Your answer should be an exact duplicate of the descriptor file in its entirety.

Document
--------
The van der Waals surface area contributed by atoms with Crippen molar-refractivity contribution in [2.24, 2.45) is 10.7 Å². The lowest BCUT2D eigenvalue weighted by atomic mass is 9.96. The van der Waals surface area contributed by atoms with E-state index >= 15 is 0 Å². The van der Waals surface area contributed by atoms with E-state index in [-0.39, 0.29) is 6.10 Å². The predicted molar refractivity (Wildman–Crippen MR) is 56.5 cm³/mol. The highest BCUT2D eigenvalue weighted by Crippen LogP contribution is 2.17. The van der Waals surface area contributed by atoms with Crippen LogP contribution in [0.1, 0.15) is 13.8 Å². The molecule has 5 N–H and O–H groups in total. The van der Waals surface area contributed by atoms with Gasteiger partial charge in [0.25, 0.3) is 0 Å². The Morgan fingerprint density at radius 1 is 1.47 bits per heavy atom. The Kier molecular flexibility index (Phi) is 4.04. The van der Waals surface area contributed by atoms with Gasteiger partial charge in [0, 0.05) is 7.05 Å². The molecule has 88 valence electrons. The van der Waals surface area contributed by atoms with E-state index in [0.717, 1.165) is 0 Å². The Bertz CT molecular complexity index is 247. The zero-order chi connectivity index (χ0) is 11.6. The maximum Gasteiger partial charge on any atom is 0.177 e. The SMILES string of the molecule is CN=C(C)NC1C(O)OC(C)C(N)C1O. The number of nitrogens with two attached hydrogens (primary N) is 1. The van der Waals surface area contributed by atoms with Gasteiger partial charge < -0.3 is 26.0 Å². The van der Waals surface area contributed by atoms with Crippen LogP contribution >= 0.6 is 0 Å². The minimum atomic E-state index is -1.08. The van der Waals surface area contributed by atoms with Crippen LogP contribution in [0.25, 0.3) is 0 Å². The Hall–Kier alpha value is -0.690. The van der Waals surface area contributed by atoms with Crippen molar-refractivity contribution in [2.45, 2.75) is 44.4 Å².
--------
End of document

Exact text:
The van der Waals surface area contributed by atoms with Crippen molar-refractivity contribution in [2.24, 2.45) is 10.7 Å². The lowest BCUT2D eigenvalue weighted by atomic mass is 9.96. The van der Waals surface area contributed by atoms with E-state index >= 15 is 0 Å². The van der Waals surface area contributed by atoms with E-state index in [-0.39, 0.29) is 6.10 Å². The predicted molar refractivity (Wildman–Crippen MR) is 56.5 cm³/mol. The highest BCUT2D eigenvalue weighted by Crippen LogP contribution is 2.17. The van der Waals surface area contributed by atoms with Crippen LogP contribution in [0.1, 0.15) is 13.8 Å². The molecule has 5 N–H and O–H groups in total. The van der Waals surface area contributed by atoms with Gasteiger partial charge in [0.25, 0.3) is 0 Å². The Morgan fingerprint density at radius 1 is 1.47 bits per heavy atom. The Kier molecular flexibility index (Phi) is 4.04. The van der Waals surface area contributed by atoms with Gasteiger partial charge in [0, 0.05) is 7.05 Å². The molecule has 88 valence electrons. The van der Waals surface area contributed by atoms with E-state index in [0.717, 1.165) is 0 Å². The Bertz CT molecular complexity index is 247. The zero-order chi connectivity index (χ0) is 11.6. The maximum Gasteiger partial charge on any atom is 0.177 e. The SMILES string of the molecule is CN=C(C)NC1C(O)OC(C)C(N)C1O. The number of nitrogens with two attached hydrogens (primary N) is 1. The van der Waals surface area contributed by atoms with Gasteiger partial charge < -0.3 is 26.0 Å². The van der Waals surface area contributed by atoms with Crippen LogP contribution >= 0.6 is 0 Å². The minimum atomic E-state index is -1.08. The van der Waals surface area contributed by atoms with Crippen LogP contribution in [0.25, 0.3) is 0 Å². The Hall–Kier alpha value is -0.690. The van der Waals surface area contributed by atoms with Crippen molar-refractivity contribution in [2.45, 2.75) is 44.4 Å².